110 years since President Taft visited Little Rock

One hundred and ten years ago today (October 24, 1909), William Howard Taft became the third sitting president to visit Little Rock. His visit is the shortest presidential visit to the city, to date.

In this day of touchdowns at airports by politicians on the political stump, it is interesting to note that the shortest visit was made on a train. It was a true “whistle stop” visit.

Taft’s train arrived at Union Station (then a new building, it burned in 1920 and was subsequently replaced by the one currently standing on that site) in Little Rock to a crowd of 15,000.

President Taft stepped from the train, made brief remarks in a hoarse voice that few heard, stepped back onto the train and departed.

That same day he spoke in Texarkana and Arkadelphia. He was on his way to Helena to speak at a ceremony.

Little Rock Look Back: Taft stops in Little Rock

One hundred and nine years ago today (October 24, 1909), William Howard Taft became the third sitting president to visit Little Rock. His visit is the shortest presidential visit to the city, to date.

In this day of touchdowns at airports by politicians on the political stump, it is interesting to note that the shortest visit was made on a train. It was a true “whistle stop” visit.

Taft’s train arrived at Union Station (then a new building, it burned in 1920 and was replaced by the one standing there today) in Little Rock to a crowd of 15,000.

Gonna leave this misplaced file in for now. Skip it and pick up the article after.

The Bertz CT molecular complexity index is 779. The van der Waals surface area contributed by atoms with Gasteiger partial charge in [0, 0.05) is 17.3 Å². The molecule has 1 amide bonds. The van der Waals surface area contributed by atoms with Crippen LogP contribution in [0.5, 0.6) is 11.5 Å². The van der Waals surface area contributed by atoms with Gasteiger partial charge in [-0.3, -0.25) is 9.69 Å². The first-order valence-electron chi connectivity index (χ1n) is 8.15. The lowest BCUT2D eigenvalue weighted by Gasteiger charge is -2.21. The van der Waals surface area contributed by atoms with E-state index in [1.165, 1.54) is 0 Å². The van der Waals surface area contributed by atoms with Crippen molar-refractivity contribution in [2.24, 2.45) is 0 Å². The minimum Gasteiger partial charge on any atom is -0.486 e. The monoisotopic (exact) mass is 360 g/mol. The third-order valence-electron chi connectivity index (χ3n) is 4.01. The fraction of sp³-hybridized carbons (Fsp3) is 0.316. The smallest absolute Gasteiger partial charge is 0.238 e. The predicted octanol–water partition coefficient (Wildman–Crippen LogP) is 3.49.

President Taft stepped from the train, made brief remarks in a hoarse voice that few heard, stepped back onto the train and departed.

That same day he spoke in Texarkana and Arkadelphia. He was on his way to Helena to speak at a ceremony.

Learn about some historic late night killings in the safety of daylight at Old State House

OSH logoAs part of the ongoing Brown Bag Lectures, today the Old State House Museum features “On the Hunt For the Texarkana Moonlight Phantom”

In 1946 a number of murders and assaults were committed late at night in and around Texarkana. The unknown killer was nicknamed by the press the “Moonlight Phantom.” Thirty years later, Arkansas filmmaker Charles B. Pierce loosely based his film The Town That Dreaded Sundown on these incidents. For a special Halloween edition of Brown Bag Lunch Lectures, Brian Irby of the Arkansas History Commission will talk about this spooky, unsettling case that has remained unsolved for almost 70 years.

It will take place starting at noon today at the Old State House Museum.